The Mitchell Museum of the American Indian: A Great Place to Learn About the First Americans

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For thousands of years, Native Americans lived where our (meaning everyone who arrived after the Native Americans) homes, stores, and parks now stand. They hunted for game in the hills, ravines, and forests of Chicagoland; collected mussels and clams and fished in what we now call Lake Michigan; and fell in love, cherished their families, complained about the snow and cold, created art, laughed at silly jokes, and mourned lost loves and their dead just like we do today. Western settlers are really just a ripple on the long river of time in Chicagoland and in what is now the United States. While many Native Americans were forced out of Illinois by war and unfair treaties, some managed to remain or return. So, the story of Native Americans in Chicagoland is not just one of ancient arrowheads and pottery found by gardeners, hikers, and construction workers, but also of modern-day Native Americans living life just like everyone else.

The Mitchell Museum of the American Indian (3001 Central Street, Evanston, IL 60201, 847/475-1030), is a great place to visit to see both the past and present of Native Americans—not only in Chicagoland, but throughout the United States and Canada. Here are 8 things to check out at the museum:

1. Exhibits that provide information and present cultural and religious objects from the following Native American cultures: Woodlands (east of the Mississippi River); Plains (west of the Mississippi River and east of the Rocky Mountains); Southwest (the Four Corners region: Colorado, New Mexico, Arizona, and Utah); Northwest Coast (Pacific coastline of Oregon, Washington, Canada, and Southern Alaska); Arctic (most of Alaska and parts of Canada)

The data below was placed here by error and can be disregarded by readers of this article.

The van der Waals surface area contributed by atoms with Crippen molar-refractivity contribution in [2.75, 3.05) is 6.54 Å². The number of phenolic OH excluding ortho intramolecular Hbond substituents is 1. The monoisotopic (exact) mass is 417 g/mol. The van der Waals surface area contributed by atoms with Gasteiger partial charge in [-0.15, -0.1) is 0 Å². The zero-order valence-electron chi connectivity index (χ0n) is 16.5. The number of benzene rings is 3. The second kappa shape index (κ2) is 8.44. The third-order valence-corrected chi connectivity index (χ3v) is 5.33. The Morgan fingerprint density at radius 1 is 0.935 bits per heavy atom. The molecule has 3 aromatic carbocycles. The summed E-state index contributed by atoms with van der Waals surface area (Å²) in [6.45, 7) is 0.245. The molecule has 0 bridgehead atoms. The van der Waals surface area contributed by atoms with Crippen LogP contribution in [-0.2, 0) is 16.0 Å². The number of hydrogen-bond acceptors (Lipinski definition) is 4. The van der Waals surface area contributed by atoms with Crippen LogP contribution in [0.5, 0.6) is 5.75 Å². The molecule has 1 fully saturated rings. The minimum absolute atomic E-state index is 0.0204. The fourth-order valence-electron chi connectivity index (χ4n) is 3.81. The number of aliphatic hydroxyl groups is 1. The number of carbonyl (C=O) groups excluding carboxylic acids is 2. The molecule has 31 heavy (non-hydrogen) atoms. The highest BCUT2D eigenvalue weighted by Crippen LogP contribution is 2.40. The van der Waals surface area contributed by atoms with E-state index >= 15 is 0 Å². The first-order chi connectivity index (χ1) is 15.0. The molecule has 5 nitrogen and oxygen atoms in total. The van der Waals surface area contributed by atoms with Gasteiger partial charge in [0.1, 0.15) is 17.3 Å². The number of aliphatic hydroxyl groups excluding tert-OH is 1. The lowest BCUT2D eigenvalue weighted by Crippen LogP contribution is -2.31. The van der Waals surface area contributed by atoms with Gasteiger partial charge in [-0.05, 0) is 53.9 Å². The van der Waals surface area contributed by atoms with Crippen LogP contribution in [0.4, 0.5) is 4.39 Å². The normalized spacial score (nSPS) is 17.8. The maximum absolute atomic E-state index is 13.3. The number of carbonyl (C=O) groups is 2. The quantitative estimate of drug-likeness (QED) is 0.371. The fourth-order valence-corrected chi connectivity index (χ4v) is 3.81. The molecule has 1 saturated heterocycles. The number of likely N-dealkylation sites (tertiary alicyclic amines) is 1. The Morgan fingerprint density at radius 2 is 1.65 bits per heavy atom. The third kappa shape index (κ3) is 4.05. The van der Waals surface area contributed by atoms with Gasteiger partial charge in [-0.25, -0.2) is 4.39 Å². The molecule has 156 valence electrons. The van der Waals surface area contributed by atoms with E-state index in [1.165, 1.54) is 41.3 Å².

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2. Child-friendly activity tables that feature buffalo hides, a large turtle shell, pottery, baskets, and other items of interest

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3. A hunting lodge that children can play in, while learning about Native American culture

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4. An interpretive area where you can try your hand at weaving (my 8-year-old son especially liked the hunting lodge and weaving area)

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5. A fascinating exhibit on Native American history in Chicagoland

6. Videos and presentations on successful modern-day Native American artists and businesspeople

7. A library/reading room that contains more than 3,000 library books, periodicals, videos, and DVDs

8. A small shop that offers artwork, books, and many child-friendly gifts.

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Here are the hours and admission prices for the museum (but check with the museum for the most current information):

HOURS:
Tuesday, Wednesday, Friday, Saturday: 10 a.m. to 5 p.m.
Thursday: 10 a.m. to 8 p.m.
Sunday: 12 p.m. to 4 p.m.

ADMISSION PRICES:
Adults: $5
Children, Students, Teachers, Seniors: $3
Mitchell Museum Members: Free
Tribal Members: Free

 

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The Mitchell Museum hosts many events, including artist demonstrations, a film festival, a speakers series, and a Weekend Arts & Stories program.

THIS WEEKEND, the museum will host its annual Native American Fine Arts Market on Saturday, December 1 (10:00 a.m. to 5:00 p.m.) and Sunday, December 2 (12:00 p.m. to 4:00 p.m.) just up the street from the museum at 3009 Central Street. Admission is free, but a paid preview party for the event will be held on Friday, November 30, 6:30 p.m. to 8 p.m.